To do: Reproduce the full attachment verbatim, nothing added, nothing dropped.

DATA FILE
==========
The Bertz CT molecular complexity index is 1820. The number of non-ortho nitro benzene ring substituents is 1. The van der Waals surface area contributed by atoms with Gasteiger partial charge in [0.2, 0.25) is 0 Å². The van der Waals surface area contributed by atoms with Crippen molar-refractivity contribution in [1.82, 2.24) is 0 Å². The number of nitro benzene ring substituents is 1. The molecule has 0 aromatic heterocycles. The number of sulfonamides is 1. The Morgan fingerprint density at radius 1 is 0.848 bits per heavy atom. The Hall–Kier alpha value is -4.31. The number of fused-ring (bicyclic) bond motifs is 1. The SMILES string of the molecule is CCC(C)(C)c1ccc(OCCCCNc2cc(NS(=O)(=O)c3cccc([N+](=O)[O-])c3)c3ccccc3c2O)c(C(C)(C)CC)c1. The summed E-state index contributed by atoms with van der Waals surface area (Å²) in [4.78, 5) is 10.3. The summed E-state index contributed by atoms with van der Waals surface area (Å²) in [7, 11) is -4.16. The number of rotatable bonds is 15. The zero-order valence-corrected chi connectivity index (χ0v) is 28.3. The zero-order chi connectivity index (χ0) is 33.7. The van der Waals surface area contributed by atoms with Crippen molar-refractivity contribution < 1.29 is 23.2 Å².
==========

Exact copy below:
The Bertz CT molecular complexity index is 1820. The number of non-ortho nitro benzene ring substituents is 1. The van der Waals surface area contributed by atoms with Gasteiger partial charge in [0.2, 0.25) is 0 Å². The van der Waals surface area contributed by atoms with Crippen molar-refractivity contribution in [1.82, 2.24) is 0 Å². The number of nitro benzene ring substituents is 1. The molecule has 0 aromatic heterocycles. The number of sulfonamides is 1. The Morgan fingerprint density at radius 1 is 0.848 bits per heavy atom. The Hall–Kier alpha value is -4.31. The number of fused-ring (bicyclic) bond motifs is 1. The SMILES string of the molecule is CCC(C)(C)c1ccc(OCCCCNc2cc(NS(=O)(=O)c3cccc([N+](=O)[O-])c3)c3ccccc3c2O)c(C(C)(C)CC)c1. The summed E-state index contributed by atoms with van der Waals surface area (Å²) in [4.78, 5) is 10.3. The summed E-state index contributed by atoms with van der Waals surface area (Å²) in [7, 11) is -4.16. The number of rotatable bonds is 15. The zero-order valence-corrected chi connectivity index (χ0v) is 28.3. The zero-order chi connectivity index (χ0) is 33.7. The van der Waals surface area contributed by atoms with Crippen molar-refractivity contribution < 1.29 is 23.2 Å².